Pickling cucumbers (Cucumis sativus L.) were grown at high plant population (250,000 plants/ha) for once-over harvest. Nitrogen was applied preplant, 0 to 268 kg/ha, and sidedress, 0 to 112 kg/ha, from 2 N sources, NH4NO3 and urea. The effects of N fertilization practices on mineral nutrient composition of the tissue was studied. The concentration of NO3-N in leaf blade and petiole tissue rapidly decreased during the last 2 to 3 weeks before harvest (fruit sizing period). Preplant and sidedress N fertilizer applications led to increased tissue concentration of NO3-N and total N. Petiole tissue concentration less than 0.8% NO3-N or greater than 1.5% at harvest usually reflected reduced yields. Optimum yields generally occurred when blades contained 4 to 5% total N. The source of N fertilizer used had little influence on tissue concentration of NO3-N and total N. Nitrogen fertilization practices had a direct influence on the mineral nutrient composition of the leaf tissue at harvest. Tissue concentration of K, Ca, Mg, Fe and Mn were higher in tissue that received preplant fertilizer N rates from 67 to 201 kg/ha compared to plants that received no preplant N, while the Na concn was reduced. Sidedressing N fertilizer had little influence on cation and anion accumulation in the tissue.

Open Access

Abstract

No NO3 accumulated at any photoperiod in leaves or roots of table beets when N was not added to the soil. When N was applied at rates from 100 to 400 lb./acre less NO3 accumulated in both plant parts as photoperiod was extended from 8 to 20 hr. Addition of N to the soil increased the total N content of leaves and roots. Larger total N concn were observed in plants grown under an 8-hr photoperiod than in plants grown under longer photoperiods.

Various radish, spinach, and snap bean cultivars were grown at different soil N rates and harvested 0, 6, and 12 hr after the initiation of the light period. Radish leaves and snap bean pods contained less NO3-N as the plants were harvested further into the light period. Nitrate concn of radish roots and spinach leaves were not changed by harvesting at 6 AM, 12 noon or 6 PM. The addition of N fertilizer increased the NO3-N concn of radish and spinach but decreased the NO3-N concn of snap bean pods. Cultivars differed in their capacity to accumulate NO3 in all 3 species. Nitrite accumulation was proportional to the quantity of NO3 in the tissue.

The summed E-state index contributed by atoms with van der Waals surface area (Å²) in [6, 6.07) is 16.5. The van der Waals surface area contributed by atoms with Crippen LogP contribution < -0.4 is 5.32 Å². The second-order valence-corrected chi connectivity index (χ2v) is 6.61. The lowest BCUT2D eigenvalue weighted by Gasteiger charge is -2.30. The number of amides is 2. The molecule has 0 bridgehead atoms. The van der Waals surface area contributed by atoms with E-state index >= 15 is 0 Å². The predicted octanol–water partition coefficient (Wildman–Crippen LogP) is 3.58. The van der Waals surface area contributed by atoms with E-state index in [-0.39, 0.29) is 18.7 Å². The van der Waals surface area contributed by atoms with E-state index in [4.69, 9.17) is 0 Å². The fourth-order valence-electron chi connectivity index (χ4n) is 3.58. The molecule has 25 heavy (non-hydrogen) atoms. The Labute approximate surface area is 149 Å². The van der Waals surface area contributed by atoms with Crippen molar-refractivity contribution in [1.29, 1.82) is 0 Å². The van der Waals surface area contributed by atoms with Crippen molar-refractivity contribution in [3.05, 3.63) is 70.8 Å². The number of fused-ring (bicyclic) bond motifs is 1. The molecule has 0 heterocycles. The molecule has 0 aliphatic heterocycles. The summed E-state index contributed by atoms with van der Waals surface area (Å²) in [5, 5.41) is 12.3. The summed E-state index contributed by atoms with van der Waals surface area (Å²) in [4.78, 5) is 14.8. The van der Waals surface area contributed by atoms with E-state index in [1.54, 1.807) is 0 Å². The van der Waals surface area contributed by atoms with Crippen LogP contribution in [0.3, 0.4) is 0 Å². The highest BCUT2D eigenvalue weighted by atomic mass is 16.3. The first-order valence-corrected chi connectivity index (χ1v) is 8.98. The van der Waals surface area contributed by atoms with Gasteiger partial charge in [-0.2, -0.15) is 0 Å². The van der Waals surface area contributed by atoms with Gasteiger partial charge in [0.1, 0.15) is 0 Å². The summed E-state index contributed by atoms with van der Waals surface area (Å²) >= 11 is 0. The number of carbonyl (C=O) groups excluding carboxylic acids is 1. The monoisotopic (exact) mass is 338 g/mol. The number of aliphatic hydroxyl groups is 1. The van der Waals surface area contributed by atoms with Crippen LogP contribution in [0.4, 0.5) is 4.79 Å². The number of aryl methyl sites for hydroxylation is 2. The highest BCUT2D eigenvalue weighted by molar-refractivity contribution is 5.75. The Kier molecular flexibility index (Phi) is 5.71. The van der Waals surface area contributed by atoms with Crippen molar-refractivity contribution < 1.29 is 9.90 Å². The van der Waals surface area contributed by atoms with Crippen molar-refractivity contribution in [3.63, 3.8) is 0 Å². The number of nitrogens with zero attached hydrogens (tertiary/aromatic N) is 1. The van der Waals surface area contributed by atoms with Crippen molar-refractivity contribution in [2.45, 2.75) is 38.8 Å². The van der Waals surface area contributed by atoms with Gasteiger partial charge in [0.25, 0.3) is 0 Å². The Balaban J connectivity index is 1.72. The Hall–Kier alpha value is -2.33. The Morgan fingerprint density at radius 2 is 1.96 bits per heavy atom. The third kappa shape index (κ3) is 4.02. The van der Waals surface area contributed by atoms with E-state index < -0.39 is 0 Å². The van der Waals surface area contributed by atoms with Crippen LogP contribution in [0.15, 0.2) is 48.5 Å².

Open Access

Abstract

Nitrate accumulated in spinach plants that did not receive additional fertilizer N when temp was increased above 15°C. When 50 mg N/kg soil was added the NO3 concn increased above 10°C and with 200 mg N/kg soil NO3 increased with temp increments above 5°C. When N fertilizer was added the NO3 concn decreased with a subsequent increment in temp from 25°C to 30°C. The effect of N fertilizer on NO3 accumulation became more apparent with each 5°C rise in temp to 25°C. Either N fertilizer or a temp rise from 5°C to 25°C led to a significant increase in the total N concn of the plants. Changes in total N were correlated with changes in NO3-N when N fertilizer was added to the soil or when the temp was changed. Nitrite did not accumulate appreciably at any of 6 temp or 3 N fertilizer levels used.

Open Access

Abstract

‘Winter Bloomsdale’ spinach plants were grown in a growth chamber with a light intensity of 2400 ft-c until 2 weeks before harvest when light intensity treatments of 600, 1600, 2400, and 3500 ft-c were imposed. The total N and NO3 concn of the leaves were increased by the addition of N to the soil and by reduction of light intensity. At 600 ft-c the plants accumulated NO3-N and total N at all soil N levels, but response to soil increments of N was greater at higher light intensities. The concn of K in the tissue increased with a reduction in the light intensity from 2400 to 600 ft-c or application of N fertilizer to 200 mg/kg of soil. Less P was found in spinach leaves as N fertilizer was added to 100 mg/kg of soil. The P content was variable with light intensity.

Open Access